A power struggle at the top of Russia’s leading business newspaper Vedomosti threatens to stifle one of the last remaining independent voices as censorship and the Kremlin’s own influence steadily widens, reports Thomas Grove of The Wall Street Journal.
Grove reports, “The row at Vedomosti, which means the Record, began shortly after the appointment of a new acting editor in chief in late March, Andrei Shmarov.
“Mr. Shmarov warned reporters that Vedomosti’s prospective new owners, publisher Konstantin Zyatkov and Alexei Golubovich, chair of investment management firm Arbat Capital, should be allowed to make their own editorial decisions about the paper’s direction. The Wall Street Journal and Financial Times had previously sold their interest in the publication in 2015.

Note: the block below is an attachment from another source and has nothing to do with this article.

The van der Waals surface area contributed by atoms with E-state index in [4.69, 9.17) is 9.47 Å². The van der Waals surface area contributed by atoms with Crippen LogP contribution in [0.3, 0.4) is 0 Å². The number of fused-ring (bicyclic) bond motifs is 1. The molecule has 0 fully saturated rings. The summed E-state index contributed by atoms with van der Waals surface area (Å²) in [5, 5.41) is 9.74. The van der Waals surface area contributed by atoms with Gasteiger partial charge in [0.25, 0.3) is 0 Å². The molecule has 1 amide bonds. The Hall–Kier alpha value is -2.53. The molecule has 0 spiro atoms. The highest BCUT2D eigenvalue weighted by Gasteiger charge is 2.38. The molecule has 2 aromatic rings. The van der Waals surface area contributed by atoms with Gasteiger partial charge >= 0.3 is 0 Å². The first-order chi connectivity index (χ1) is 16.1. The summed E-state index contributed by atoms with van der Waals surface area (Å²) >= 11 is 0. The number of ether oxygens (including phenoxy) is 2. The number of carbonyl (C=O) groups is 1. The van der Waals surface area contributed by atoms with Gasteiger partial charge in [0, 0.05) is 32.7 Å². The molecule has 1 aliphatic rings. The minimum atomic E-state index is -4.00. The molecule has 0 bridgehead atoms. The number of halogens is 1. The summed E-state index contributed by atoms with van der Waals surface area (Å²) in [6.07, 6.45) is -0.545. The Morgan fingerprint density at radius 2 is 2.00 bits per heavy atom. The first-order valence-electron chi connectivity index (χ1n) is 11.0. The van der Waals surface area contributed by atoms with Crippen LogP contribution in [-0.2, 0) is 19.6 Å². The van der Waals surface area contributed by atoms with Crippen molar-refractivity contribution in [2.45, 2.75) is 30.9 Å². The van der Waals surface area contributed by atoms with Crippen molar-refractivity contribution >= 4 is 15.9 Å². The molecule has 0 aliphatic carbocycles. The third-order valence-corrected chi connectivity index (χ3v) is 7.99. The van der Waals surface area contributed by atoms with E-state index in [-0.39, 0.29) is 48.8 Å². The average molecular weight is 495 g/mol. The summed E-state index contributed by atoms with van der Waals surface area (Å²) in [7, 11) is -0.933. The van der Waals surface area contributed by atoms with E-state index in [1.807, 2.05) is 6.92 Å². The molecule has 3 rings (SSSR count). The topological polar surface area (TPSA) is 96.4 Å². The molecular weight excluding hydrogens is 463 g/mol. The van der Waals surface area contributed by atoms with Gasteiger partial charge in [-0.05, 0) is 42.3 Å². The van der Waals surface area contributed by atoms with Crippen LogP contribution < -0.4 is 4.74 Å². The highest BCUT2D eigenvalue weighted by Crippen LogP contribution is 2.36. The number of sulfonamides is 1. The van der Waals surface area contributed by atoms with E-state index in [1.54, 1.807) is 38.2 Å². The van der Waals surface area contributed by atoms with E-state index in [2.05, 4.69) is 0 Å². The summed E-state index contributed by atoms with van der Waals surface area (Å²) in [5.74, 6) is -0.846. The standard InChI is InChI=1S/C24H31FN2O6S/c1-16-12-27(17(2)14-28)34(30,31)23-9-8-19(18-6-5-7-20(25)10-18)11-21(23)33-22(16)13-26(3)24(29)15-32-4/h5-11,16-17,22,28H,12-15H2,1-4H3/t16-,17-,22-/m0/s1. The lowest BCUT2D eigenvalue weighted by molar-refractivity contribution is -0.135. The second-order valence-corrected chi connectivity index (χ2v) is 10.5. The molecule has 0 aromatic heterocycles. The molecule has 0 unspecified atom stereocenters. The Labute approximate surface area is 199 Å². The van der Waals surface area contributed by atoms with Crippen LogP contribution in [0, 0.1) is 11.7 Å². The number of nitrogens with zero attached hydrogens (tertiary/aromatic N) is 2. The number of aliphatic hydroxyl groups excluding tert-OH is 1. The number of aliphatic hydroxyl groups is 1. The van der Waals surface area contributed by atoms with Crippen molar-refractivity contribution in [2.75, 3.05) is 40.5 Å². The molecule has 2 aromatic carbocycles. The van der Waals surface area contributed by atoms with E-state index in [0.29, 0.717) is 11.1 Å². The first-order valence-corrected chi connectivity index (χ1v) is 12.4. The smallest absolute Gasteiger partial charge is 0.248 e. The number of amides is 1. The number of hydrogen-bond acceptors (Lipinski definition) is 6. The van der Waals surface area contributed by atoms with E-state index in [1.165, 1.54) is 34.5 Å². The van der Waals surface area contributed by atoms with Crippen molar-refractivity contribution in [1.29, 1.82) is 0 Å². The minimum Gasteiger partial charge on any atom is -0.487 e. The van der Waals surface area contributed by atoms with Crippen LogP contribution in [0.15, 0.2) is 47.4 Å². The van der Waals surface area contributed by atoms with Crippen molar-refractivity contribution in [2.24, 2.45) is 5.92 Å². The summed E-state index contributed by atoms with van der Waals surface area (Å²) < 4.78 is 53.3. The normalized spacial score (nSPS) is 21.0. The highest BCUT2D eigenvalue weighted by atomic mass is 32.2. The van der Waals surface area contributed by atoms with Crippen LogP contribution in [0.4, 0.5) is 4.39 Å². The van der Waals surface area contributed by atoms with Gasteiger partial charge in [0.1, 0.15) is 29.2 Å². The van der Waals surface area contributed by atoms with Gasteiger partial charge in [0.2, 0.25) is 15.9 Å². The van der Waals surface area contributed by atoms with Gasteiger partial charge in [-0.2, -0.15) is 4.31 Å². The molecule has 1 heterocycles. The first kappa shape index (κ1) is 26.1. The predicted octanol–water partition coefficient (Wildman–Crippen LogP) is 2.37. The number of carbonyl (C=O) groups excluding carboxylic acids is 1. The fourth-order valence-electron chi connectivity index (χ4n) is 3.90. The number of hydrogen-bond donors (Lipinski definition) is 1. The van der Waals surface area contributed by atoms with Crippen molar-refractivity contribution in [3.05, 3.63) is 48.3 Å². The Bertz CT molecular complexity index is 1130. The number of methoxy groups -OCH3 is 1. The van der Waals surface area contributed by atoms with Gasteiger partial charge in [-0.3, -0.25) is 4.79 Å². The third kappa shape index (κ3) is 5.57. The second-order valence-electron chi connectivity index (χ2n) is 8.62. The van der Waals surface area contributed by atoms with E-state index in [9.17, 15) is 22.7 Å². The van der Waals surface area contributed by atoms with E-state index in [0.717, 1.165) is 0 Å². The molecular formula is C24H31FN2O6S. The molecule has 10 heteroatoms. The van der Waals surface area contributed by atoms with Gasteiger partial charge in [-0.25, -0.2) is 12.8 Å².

“In subsequent weeks, Mr. Shmarov angered staff by insisting on a more positive spin on the doings of state oil giant Rosneft, including a glowing headline about how the Russian government might gain after buying the company’s assets in Venezuela instead of focusing on the investment risks.
“Mr. Shmarov also withdrew a critical opinion piece about Rosneft’s chairman, Igor Sechin, a former KGB agent who previously worked with Mr. Putin’s administration. He raised eyebrows further by instructing editors to refrain from citing opinion surveys from Levada Center, the last major independent polling agency in Russia, according to editors who spoke with him.
“Mr. Shmarov has said it is his prerogative as editor in chief to make the changes.”
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